• Manipulative Trading. Not all speculative trading is manipulative, and there are positives in markets from the presence and participation of speculative traders, especially if they enable liquidity. However, manipulation can occur from insider trading, as well as large block trading meant to corner markets, affecting price discovery. Eliminating market corners has been as effective as eliminating insider trading. Banning speculative trading has clear negatives for existing electronic financial markets, yet some investors would rather not be in a market with such counterparties and activity, regardless of the positives or negatives, as they (correctly) perceive this activity as gambling in a casino. I will state that I believe that the casino nature of our traded financial markets has existed for well over a century, so this is nothing new.

So how can investors looking for a place to put cash/capital to work avoid these perceived market negatives? My answer: we need new markets. Innovation in new markets and investment opportunities will go a long way toward fending off the negatives that “entrenched” markets have come to acquire. Some will say that new markets will just become entrenched too, so why bother. This defeatist attitude did not hinder those in the past who pushed ahead in the face of adversities to realize new markets that go on to thrive and grow competitively. Here are just a few short ideas, all consistent with the concept of “free markets:”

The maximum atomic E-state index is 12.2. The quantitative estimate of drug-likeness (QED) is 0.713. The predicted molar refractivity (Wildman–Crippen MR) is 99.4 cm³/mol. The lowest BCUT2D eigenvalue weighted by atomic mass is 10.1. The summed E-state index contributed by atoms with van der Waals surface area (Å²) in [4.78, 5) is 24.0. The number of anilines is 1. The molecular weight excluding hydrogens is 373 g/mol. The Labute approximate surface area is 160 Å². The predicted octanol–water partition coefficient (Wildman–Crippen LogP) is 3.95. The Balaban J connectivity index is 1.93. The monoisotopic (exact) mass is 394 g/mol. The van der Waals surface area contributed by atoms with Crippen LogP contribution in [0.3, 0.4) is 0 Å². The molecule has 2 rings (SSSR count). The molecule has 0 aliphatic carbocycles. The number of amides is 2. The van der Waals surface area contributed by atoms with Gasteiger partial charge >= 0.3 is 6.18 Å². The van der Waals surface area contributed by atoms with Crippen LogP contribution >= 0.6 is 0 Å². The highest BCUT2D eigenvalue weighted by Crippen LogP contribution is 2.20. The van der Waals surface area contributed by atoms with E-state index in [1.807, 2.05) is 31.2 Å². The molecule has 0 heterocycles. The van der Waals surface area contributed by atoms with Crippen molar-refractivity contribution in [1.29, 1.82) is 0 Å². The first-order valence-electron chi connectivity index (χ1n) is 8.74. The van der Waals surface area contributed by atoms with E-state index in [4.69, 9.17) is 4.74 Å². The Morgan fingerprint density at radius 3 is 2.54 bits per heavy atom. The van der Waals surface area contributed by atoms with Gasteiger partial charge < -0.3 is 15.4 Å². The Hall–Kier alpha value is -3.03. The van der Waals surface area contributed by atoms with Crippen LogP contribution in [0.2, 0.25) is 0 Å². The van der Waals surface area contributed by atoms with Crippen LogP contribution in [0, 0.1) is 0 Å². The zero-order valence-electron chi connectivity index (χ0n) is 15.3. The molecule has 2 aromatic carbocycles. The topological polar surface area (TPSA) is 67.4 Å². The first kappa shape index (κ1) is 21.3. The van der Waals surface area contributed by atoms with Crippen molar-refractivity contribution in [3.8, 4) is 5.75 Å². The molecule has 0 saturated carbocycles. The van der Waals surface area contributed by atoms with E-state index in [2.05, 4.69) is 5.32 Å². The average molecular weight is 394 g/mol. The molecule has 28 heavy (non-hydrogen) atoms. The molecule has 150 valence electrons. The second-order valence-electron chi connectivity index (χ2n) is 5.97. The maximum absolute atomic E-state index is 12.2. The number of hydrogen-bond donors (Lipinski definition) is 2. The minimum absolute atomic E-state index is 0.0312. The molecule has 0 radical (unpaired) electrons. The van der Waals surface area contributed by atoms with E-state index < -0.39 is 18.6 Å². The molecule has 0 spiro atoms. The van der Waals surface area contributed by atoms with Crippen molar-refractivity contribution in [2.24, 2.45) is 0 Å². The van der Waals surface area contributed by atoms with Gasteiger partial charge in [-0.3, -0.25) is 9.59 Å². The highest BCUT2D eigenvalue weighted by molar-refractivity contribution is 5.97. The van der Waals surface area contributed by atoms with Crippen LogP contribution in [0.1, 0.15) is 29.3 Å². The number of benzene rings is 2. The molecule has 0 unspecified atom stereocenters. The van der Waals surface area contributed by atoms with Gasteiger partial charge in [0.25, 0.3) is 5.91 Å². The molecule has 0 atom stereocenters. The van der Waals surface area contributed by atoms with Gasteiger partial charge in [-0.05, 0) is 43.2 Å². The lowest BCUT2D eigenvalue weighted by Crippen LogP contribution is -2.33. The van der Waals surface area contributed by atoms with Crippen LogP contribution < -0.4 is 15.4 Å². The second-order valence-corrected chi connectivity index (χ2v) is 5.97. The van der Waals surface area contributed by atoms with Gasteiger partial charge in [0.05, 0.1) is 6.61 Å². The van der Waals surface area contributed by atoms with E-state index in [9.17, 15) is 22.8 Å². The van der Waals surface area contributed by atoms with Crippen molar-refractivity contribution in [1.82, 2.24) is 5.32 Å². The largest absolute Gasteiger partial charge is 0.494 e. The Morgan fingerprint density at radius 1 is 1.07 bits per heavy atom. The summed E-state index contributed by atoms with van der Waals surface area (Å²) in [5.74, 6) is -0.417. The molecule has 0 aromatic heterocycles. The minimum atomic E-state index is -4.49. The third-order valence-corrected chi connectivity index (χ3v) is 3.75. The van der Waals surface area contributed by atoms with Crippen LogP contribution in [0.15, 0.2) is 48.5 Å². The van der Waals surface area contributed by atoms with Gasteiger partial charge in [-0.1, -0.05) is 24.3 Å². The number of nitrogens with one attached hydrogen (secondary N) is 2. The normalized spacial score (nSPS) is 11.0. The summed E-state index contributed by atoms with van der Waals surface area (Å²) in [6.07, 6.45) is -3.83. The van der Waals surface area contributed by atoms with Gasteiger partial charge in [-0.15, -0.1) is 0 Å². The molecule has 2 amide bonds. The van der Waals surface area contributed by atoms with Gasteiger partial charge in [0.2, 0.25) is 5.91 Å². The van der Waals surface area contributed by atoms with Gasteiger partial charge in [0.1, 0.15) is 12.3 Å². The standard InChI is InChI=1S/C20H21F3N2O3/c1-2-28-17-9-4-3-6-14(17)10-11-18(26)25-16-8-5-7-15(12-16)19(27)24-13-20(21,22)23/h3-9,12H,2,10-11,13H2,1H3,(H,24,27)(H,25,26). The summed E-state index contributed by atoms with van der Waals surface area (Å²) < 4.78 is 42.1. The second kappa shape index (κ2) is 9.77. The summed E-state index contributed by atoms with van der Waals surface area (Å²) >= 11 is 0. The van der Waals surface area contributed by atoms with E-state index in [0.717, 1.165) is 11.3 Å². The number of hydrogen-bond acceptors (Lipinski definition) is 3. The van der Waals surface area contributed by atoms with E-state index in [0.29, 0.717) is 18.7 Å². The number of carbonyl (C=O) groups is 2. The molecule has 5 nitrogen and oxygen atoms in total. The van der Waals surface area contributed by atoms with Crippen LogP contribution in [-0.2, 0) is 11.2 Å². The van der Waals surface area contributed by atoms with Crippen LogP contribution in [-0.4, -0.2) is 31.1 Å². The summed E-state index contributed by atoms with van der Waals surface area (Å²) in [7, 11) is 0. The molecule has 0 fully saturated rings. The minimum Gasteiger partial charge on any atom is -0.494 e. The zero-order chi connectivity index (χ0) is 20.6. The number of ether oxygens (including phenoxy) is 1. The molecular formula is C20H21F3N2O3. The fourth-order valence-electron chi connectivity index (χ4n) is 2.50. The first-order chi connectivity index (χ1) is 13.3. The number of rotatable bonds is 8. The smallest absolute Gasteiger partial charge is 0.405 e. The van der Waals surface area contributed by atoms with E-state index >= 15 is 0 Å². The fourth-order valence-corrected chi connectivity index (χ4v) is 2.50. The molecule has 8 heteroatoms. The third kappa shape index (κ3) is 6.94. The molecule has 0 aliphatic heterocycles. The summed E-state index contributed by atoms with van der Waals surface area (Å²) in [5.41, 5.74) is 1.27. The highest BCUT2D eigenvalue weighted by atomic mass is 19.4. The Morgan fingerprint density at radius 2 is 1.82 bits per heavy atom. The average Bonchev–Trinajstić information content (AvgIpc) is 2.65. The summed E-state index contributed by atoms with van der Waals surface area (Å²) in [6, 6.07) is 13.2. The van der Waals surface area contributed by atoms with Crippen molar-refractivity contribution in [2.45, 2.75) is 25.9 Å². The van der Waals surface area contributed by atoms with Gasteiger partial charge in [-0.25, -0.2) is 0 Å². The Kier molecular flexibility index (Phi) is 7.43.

• Markets that create disincentives for moral hazard, where failures drive out bad counterparties.
  • Markets that work around the SEC “Accredited Investor” rule, which shuts out many Main Street investors on lucrative return on investment (ROI) opportunities, all in the name of “consumer protection.”
  • Markets that incentivize longer-term investments [most venture capital and private equity investors are relatively long-term, and as “insiders” can obtain higher potential ROIs].
  • Markets that build in fault tolerances that are not a result of over-regulation but of design/construction consistent with free markets.
  • Markets that spread out risks [note we have to be careful that this does not lead to moral hazard: that the large risk taken by one actor is not borne by all the others, but is proportionally absorbed by that actor].
  • Markets that maximize transparency and disclosure of information, and that optimize price discovery.